The early ‘90s were a heyday for paranormal-inspired TV. Between NBC’s Robert Stack-hosted Unsolved Mysteries (whose box set rests comfortably amongst my DVD collection) and its duly popular FOX counterpart/imitator Sightings, the “big three” were keeping spineless teenagers awake in fright nationwide. Just about a quarter-century (or 4,576 years, in ghost aging) after Mysteries debuted, SyFy rolled out Ghost Hunters, a reality hit that followed an amateur team of afterlife investigators from Rhode Island, headed by close friends and bogeyman enthusiasts Jason Hawes and Grant Wilson known as The Atlantic Paranormal Society, or TAPS. Hawes, Wilson, and fellow supernatural researchers Amy Bruni, Steve Gonsalves, and Dave Tango (the team also includes newest recruit, Alabaman singer/actor and Hunters junior-sleuth competition winner Adam Berry) weren’t so much interested in busting apparitions as sourcing them out for both posterity and their own private curiosity.
Between then and last week’s improbable season seven premiere, A & E launched Paranormal State, U.S. theaters were seized by two rounds of Paranormal Activity (those guys have really taken possession of the box office, huh?), and Charlie Sheen started to resemble a partially decomposed vapor of his former self. It’s interesting that our revived interest in serialized ghost-tracking has been resurrected almost precisely during the lifespan of the War in Iraq. More than any period since Vietnam, America is haunted by the constant, unseen specter of soldiers dying in faceless combat overseas or coming home to their families as hollow outlines of who they were when first deployed.
During this week’s “Pennsylvania Asylum” installment of Ghost Hunters, it struck me that a huge percentage of the show’s loyal viewership probably comes from homes in which transcendental faith, soulful refuge, and spiritual redemption are strong enough to light up a pantheon of magnetic fields. The other segment of its audience, if one were to visualize Hunters’ ratings as a pie chart, is likely split evenly among adults who grew up registering old-fashioned chills with Mysteries and stoned college students. The latter, naturally, account for some chunk of any cable programming aired after 9 p.m.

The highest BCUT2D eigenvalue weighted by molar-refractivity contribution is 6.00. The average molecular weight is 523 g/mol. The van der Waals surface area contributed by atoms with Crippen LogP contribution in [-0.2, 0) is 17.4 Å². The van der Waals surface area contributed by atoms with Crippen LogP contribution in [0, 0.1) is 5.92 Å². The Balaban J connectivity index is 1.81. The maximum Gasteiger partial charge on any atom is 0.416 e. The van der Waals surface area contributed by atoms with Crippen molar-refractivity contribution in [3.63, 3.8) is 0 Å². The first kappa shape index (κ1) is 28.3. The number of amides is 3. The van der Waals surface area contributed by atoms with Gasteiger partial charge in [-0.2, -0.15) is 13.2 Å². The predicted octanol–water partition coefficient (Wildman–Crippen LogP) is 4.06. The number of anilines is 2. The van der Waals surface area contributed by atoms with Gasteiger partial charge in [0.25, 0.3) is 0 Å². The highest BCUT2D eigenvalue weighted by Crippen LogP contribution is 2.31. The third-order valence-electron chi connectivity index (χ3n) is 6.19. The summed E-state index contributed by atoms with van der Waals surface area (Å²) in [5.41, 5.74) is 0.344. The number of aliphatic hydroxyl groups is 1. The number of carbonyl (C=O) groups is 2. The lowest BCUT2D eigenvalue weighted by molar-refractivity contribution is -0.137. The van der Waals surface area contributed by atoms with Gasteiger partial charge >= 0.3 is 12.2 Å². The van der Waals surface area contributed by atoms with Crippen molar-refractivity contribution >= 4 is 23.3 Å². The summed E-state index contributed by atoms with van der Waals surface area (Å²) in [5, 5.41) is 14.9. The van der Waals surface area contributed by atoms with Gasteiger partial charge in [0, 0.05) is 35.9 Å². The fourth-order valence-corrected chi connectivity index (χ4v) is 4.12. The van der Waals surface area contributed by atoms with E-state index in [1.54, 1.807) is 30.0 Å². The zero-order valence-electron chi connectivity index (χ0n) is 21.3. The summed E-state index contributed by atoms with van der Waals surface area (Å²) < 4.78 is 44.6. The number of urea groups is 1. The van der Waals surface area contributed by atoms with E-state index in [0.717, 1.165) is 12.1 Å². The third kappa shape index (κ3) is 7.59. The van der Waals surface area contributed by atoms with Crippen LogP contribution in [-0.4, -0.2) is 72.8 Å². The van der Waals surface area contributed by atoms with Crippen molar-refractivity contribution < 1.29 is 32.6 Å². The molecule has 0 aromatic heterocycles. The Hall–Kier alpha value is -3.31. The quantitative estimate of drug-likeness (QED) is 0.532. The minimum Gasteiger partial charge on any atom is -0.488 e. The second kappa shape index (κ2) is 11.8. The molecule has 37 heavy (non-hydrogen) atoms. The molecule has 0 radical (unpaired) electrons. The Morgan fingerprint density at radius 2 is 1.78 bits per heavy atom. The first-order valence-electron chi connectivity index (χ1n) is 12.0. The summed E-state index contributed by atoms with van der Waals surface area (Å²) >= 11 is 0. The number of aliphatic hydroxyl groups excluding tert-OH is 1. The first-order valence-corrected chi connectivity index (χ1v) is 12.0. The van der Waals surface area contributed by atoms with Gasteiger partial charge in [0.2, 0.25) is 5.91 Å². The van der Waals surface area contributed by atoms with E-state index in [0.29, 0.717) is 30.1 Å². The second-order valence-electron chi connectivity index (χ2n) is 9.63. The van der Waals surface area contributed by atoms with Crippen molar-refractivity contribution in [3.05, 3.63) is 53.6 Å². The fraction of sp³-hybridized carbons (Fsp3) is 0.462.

None of this prevents an hour of television like “Pennsylvania Asylum,” which finds our crew looking into a slew of reported paranormal weirdness at Pennsylvania’s notorious Pennhurst Asylum, from being entertaining and suspenseful at times. But given hardly a minute of its night-vision stakeouts goes by without enormous leaps of faith and/or shortcuts in the editing process, it’s an experience with tremendous upside and historical intrigue but little to no actual payoff or persuasive evidence for the average channel surfer.
One contradictory, enraging habit on display throughout “Asylum” is that all three of TAPS’ divide-and-investigate duos act as if they’re going to be silent long enough for us to hear supposed whispers and footsteps. But their version of quiet apparently means pandering hostage-crisis rhetoric used to lure out the alleged spirits and avoid the inevitable dead air. Even if that’s a choice made in post-production, it indicates Hunters is more interested in keeping us hooked than making it a truly inclusive and honest encounter.